b. Cash Management Bills (CMBs)

1.3 Government of India, in consultation with the Reserve Bank of India, has decided to issue a new short-term instrument, known as Cash Management Bills (CMBs), to meet the temporary mismatches in the cash flow of the Government. The CMBs have the generic character of T-bills but are issued for maturities less than 91 days. Like T-bills, they are also issued at a discount and redeemed at face value at maturity. The tenure, notified amount and date of issue of the CMBs depends upon the temporary cash requirement of the Government. The announcement of their auction is made by Reserve Bank of India through a Press Release which will be issued one day prior to the date of auction. The settlement of the auction is on T+1 basis. The non-competitive bidding scheme (referred to in paragraph number 4.3 and 4.4 under question No. 4) has not been extended to the CMBs. However, these instruments are tradable and qualify for ready forward facility. Investment in CMBs is also reckoned as an eligible investment in Government securities by banks for SLR purpose under Section 24 of the Banking Regulation Act, 1949. First set of CMBs were issued on May 12, 2010.

c. Dated Government Securities

1.4 Dated Government securities are long term securities and carry a fixed or floating  coupon (interest rate) which is paid on the face value, payable at fixed time periods (usually half-yearly). The tenor of dated securities can be up to 30 years.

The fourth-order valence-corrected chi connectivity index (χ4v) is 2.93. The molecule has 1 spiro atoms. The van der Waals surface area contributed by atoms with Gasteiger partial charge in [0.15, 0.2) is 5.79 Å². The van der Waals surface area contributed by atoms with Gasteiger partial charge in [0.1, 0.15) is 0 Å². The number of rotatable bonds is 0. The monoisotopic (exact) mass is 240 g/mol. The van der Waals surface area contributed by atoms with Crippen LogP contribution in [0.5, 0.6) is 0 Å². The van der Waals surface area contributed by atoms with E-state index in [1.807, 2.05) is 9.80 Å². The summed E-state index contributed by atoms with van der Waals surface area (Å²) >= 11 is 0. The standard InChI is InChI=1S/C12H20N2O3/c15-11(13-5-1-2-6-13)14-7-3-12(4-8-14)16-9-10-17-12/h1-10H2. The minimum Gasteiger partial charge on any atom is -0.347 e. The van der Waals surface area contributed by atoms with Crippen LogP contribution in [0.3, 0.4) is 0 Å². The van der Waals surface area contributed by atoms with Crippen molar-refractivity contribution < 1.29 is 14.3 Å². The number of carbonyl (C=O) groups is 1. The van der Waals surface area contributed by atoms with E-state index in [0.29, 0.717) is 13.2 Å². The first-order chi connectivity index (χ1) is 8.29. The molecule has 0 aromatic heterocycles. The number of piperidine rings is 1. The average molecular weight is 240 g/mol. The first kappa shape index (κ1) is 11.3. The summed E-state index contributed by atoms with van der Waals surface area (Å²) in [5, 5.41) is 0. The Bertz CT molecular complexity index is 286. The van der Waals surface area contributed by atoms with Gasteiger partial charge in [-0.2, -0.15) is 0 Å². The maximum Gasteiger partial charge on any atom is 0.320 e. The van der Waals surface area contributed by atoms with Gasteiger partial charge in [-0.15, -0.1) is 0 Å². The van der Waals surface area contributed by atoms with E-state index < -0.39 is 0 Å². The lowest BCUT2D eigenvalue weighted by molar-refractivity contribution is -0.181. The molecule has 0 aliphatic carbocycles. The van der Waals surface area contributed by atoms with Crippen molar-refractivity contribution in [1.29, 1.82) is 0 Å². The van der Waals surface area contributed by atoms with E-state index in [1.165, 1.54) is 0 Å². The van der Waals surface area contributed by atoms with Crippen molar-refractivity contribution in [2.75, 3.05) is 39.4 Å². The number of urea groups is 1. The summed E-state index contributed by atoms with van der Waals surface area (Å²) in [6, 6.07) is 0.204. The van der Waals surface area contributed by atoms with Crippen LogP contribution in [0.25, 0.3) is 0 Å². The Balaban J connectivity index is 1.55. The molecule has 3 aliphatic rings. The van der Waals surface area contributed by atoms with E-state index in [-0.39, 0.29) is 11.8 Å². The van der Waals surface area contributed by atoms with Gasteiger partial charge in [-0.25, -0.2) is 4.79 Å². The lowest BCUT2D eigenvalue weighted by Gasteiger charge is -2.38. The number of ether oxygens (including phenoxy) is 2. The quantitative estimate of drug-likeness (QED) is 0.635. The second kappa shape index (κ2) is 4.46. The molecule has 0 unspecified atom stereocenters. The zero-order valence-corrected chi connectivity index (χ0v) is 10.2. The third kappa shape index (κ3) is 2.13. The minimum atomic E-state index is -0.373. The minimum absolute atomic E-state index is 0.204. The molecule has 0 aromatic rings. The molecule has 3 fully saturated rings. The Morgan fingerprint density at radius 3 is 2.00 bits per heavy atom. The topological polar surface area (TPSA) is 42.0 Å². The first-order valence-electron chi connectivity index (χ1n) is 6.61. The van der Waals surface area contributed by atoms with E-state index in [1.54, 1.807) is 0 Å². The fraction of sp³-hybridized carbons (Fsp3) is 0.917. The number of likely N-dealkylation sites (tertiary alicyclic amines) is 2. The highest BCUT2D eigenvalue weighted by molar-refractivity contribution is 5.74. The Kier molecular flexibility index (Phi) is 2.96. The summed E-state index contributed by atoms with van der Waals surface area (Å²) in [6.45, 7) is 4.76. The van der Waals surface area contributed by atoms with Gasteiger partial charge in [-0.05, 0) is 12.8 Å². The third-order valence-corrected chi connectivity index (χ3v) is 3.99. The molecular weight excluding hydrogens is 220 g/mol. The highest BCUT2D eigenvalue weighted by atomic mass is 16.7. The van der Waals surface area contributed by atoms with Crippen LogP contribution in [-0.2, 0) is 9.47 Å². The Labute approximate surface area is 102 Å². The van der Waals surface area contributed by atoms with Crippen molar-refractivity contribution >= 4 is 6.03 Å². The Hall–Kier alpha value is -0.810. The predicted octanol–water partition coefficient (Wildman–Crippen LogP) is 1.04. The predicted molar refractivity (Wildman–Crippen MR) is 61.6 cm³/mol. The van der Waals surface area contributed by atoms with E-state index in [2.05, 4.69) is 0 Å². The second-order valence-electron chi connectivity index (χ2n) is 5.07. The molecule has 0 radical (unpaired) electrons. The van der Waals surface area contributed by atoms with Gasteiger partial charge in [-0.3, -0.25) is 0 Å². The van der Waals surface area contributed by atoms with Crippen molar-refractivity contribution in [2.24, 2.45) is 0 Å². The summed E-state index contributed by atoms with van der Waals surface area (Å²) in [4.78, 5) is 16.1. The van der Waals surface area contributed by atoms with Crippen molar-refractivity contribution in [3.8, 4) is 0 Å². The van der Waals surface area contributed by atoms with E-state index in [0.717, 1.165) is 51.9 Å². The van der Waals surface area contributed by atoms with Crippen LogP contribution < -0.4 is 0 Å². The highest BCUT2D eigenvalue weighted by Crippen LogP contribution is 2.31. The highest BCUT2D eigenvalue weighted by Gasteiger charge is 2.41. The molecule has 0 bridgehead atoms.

The Public Debt Office (PDO) of the Reserve Bank of India acts as the registry / depository of Government securities and deals with the issue, interest payment and repayment of principal at maturity. Most of the dated securities are fixed coupon securities.

The nomenclature of a typical dated fixed coupon Government security contains the following features — coupon, name of the issuer, maturity and face value.  For example, 7.49% GS 2017 would mean:

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Coupon                                      : 7.49% paid on face value
Name of Issuer                           : Government of India
Date of Issue                              : April 16, 2007
Maturity                                     : April 16, 2017
Coupon Payment Dates              : Half-yearly (October 16 and April 16) every year
Minimum Amount of issue/ sale   : Rs.10,000

In case there are two securities with the same coupon and are maturing in the same year, then one of the securities will have the month attached as suffix in the nomenclature. For example, 6.05% GS 2019 FEB, would mean that Government security having coupon 6.05 % that mature in February 2019 along with the other security with the same coupon, namely,, 6.05% 2019 which is maturing in June 2019.